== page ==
This type of insurance covers minimum essential benefits and meets the standards of the ACA for family and individual coverage. Major medical insurance is a fantastic option to choose if you want to be sure all of your medical expenses are covered. Major medical plans usually cover ten essential benefits:

  • Outpatient Procedures or Ambulatory Care
  • Hospitalization
  • Check-Ups and Preventative Care
  • Prescription Medications
  • Emergency Services
  • Pediatric Care Services
  • Laboratory Services
  • Newborn and Maternity Care
  • Addiction Counseling and Mental Health Care Services

If your goal is to cover a full range of care, major medical plans are often the best choice. We recommend you contact our office today to learn more about the major medical plan options available to you. As a licensed, private health insurance broker in Kiawah Island you do not need to wait until Open Enrollment to protect yourself with a major medical insurance plan.

MAJOR MEDICAL
DENTAL

DENTAL

From basic cleanings to complex procedures like root canals, dental work can be awfully expensive. When you have dental insurance, you will have peace of mind knowing that you won’t have to pay for your procedure out of pocket. In general, a quality dental insurance policy will cover some or all of the following:

  • Routine cleanings and checkups (copay may be required)
  • X-Rays
  • Filling Cavities
  • Bridges, Implants, and Crowns
  • Root Canals and Repair Work
  • Emergency Services Oral Surgery, etc.)

It should be noted that some types of dental equipment and services may be covered at higher levels of coverage. While preventative work like cleanings is typically covered, some procedures require out-of-pocket costs.

VISION

Usually purchased as an addition to your medical insurance, vision insurance helps cut back on costs associated with eye care Like dental insurance, vision insurance is great if you know that you will regularly visit the eye doctor or just want to protect yourself for a “worst case scenario.” In general, a quality vision plan will cover some or all of the following:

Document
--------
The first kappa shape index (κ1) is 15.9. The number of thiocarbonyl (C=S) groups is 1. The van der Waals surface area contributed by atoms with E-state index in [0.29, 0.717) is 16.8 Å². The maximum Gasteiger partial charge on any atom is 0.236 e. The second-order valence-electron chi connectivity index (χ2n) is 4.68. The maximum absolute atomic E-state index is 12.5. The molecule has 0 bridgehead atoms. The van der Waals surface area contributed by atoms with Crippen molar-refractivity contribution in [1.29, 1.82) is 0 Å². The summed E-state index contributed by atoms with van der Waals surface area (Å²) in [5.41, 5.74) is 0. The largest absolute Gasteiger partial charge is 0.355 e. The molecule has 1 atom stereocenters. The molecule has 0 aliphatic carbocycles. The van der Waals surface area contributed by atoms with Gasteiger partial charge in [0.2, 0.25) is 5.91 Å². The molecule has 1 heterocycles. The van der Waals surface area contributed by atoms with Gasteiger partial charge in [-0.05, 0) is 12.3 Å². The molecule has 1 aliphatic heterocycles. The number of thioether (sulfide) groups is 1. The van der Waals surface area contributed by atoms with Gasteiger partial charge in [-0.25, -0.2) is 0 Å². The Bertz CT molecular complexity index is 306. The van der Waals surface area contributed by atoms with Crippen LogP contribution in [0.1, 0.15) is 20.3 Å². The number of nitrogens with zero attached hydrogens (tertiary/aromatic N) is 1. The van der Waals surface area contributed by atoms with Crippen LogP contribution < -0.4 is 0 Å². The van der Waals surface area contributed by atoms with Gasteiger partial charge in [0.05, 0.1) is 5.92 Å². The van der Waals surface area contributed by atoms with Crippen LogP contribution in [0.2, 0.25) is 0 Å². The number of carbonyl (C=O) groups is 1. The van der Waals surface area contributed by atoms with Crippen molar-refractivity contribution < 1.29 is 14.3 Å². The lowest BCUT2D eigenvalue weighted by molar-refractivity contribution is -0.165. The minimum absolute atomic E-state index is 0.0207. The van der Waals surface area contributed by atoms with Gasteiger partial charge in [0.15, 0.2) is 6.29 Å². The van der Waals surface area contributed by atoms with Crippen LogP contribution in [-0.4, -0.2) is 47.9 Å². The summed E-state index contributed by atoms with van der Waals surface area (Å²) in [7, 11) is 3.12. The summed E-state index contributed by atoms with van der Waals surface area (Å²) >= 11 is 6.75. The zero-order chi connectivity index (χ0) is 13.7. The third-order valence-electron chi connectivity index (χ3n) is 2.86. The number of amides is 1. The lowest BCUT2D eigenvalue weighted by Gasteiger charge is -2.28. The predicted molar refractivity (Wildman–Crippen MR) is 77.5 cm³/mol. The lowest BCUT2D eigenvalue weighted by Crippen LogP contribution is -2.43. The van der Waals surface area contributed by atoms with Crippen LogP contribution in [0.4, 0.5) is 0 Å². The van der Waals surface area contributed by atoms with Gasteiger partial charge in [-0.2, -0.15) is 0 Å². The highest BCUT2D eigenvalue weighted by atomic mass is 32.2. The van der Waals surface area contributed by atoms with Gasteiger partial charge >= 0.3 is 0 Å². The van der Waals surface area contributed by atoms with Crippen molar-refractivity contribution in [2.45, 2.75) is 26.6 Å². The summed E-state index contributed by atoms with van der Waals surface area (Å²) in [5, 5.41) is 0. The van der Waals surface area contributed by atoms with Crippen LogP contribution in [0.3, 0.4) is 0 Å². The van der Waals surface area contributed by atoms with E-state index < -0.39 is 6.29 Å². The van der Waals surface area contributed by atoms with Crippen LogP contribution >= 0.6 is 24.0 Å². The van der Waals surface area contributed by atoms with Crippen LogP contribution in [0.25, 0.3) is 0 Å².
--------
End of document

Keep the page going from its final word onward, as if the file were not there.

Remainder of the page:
• Routine Eye Exams
  • Medical Eye Care
  • Vision Correction Products (Eyeglasses, contacts, etc.)
  • Surgeries for Vision Correction (LASIK, etc.)

It should be noted that not all types of vision insurance will cover medical issues related to eye care. For instance, if your optometrist discovers a medical problem during your eye exam, they may refer you to a different doctor. While vision insurance may not cover all eye-related medical services, major medical health insurance often does.

VISION
LONG-TERM CARE

LONG-TERM CARE

It might be hard to imagine at this stage of your life, but as you age, there is a chance that you will need long-term care services. The question is, how will you or your loved ones pay for this kind of care? Many people choose to eliminate the burden of senior care by purchasing long-term care insurance. Services like meal preparation, medication assistance, and help with day-to-day activities like bathing are not covered by regular health insurance plans. Long-term care insurance will help you or your children lessen the expense of care when you have chronic medical conditions, dementia, or disabilities. When you speak to one of our health insurance agents, ask if you can purchase a policy that reimburses you when you receive care in the following locations:

  • Routine cleanings and checkups (copay may be required)
  • In a nursing home
  • In your own home
  • In an assisted living center
  • At a long-term residential senior facility

Expert Help Is Only a Phone Call Away